Residents of Baton Rouge, Louisiana, have endured the worst natural disaster since Hurricane Sandy, according to a statement from the Red Cross issued Thursday.
Though the flood waters have finally stopped rising, they have been slow to recede and the worst may still be ahead.
That's because the maximum payout for flood victims under the Federal Emergency Response Agency is only $33,000, according to the Wall Street Journal.
That number may not be even close to enough to match the scale of the damage. Some 110,000 homes have experienced up to $20 billion in damage, according to a new report from the Baton Rouge Area Chamber and reported by the Baton Rouge Advocate.
"I've lost everything," Dwanda Irvin, who is currently living in a shelter, told the Wall Street Journal.
About 87% of the homes in Baton Rouge are within the flooding area, but only 21% of the households have flooding insurance, according to the Advocate.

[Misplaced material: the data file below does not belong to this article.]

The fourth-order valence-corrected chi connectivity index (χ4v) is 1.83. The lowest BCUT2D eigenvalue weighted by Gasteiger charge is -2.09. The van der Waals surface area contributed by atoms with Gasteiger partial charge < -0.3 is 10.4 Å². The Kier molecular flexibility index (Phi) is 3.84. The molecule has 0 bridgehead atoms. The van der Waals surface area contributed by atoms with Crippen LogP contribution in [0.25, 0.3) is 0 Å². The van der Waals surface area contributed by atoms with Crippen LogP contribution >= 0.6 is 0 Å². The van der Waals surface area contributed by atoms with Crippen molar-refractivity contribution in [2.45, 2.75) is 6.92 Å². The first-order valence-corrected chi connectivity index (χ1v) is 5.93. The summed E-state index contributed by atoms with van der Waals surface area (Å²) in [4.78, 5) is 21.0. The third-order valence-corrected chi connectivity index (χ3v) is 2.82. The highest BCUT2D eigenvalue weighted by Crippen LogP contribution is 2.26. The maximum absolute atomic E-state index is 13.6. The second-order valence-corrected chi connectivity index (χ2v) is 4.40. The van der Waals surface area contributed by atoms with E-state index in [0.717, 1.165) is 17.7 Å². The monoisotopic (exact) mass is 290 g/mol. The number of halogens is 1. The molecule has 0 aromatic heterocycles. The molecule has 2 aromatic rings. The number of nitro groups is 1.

State officials called an emergency session on Thursday to figure out how to cover all of the expenses. Cash-strapped Louisiana has to come up with $800,000 a day just to cover expenses for the National Guard.
As Louisiana seeks to recover, the state's floods have become a point of political contention.
Louisiana Gov. John Bel Edwards pushed back against the notion that President Barack Obama should have visited the region by now, saying in a Thursday press conference that his presence would distract from recovery efforts.
On Friday afternoon, Republican presidential nominee Donald Trump touched down in the region to speak with victims.
Democratic presidential nominee Hillary Clinton sent out a fundraising email Friday, encouraging supporters to donate to the Red Cross or the Baton Rouge Area Foundation, which are both involved in recovery efforts.